Further, DC-DC converters can store regenerative energy, like on a lift when lowering. Other applications are using PWM technology to push or pull energy from the grid with an active front end. It is even being extended to grid-interactive inverters that have the capacity to store energy in batteries for peak power shaving or ride through during brownouts or a grid failure. Combining these across a DC power network enables users to manage multiple energy sources such as wind, solar and storage.
With the rise of these technologies comes the need for more trained staff and experts to troubleshoot and maintain the equipment. Thankfully, with remote monitoring and cloud services, many VFD manufacturers are leveraging quick-response, digital tools like video calls or screen-sharing technologies to provide application support for installations. Using the convenience of a computer or phone, technicians now have access to specialists who can help them walk through the startup, commissioning and life cycle maintenance of the product. Simple apps are also now available to help users create a database of their VFDs and access specific data and information about them.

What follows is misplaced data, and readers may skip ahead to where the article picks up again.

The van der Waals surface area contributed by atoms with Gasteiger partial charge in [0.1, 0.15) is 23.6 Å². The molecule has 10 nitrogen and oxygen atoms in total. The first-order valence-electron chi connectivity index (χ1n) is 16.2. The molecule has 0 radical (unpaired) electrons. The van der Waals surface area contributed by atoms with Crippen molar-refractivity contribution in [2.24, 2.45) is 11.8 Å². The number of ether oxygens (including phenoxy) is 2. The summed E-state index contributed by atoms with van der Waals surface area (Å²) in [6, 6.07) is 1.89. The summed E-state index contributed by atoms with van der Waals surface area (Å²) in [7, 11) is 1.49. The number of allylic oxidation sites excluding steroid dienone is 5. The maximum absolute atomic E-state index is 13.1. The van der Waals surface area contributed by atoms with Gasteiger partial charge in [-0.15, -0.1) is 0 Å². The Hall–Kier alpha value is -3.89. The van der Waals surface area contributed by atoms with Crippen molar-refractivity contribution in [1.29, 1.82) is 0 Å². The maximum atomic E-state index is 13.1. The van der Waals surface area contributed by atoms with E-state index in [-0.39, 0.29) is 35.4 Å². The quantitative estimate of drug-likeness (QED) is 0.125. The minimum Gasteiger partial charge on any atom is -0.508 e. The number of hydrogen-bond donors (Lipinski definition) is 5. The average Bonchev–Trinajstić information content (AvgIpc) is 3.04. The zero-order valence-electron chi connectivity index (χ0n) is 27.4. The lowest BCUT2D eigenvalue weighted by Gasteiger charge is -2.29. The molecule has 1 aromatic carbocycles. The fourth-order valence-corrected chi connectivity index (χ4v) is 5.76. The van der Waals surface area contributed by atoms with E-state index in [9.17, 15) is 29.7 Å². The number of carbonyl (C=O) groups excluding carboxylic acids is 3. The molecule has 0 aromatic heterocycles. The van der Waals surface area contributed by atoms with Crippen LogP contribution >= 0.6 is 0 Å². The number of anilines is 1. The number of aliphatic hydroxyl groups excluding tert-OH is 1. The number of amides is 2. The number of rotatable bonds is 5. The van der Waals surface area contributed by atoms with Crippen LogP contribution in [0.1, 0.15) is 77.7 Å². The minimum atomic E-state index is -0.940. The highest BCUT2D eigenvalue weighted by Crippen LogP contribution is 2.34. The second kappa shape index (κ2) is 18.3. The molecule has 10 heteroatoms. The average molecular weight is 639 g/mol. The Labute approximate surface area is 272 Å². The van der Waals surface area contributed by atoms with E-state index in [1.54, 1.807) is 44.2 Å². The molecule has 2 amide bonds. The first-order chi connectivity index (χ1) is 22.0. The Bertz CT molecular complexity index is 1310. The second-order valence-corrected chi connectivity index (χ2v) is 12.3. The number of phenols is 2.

The key to unlocking and deploying these new technologies is finding the right partners who share the latest advances, support you through specification and startup, and help maintain products. For example, it is now possible to take some standard batteries, configure them with a DC-DC converter and apply them to a remote pump, so that any time the power browns out or fails, the pump will continue to run until a generator is turned on. By using these same PWM technologies, more opportunities exist to integrate renewables or store energy for future use, helping to reduce carbon footprint.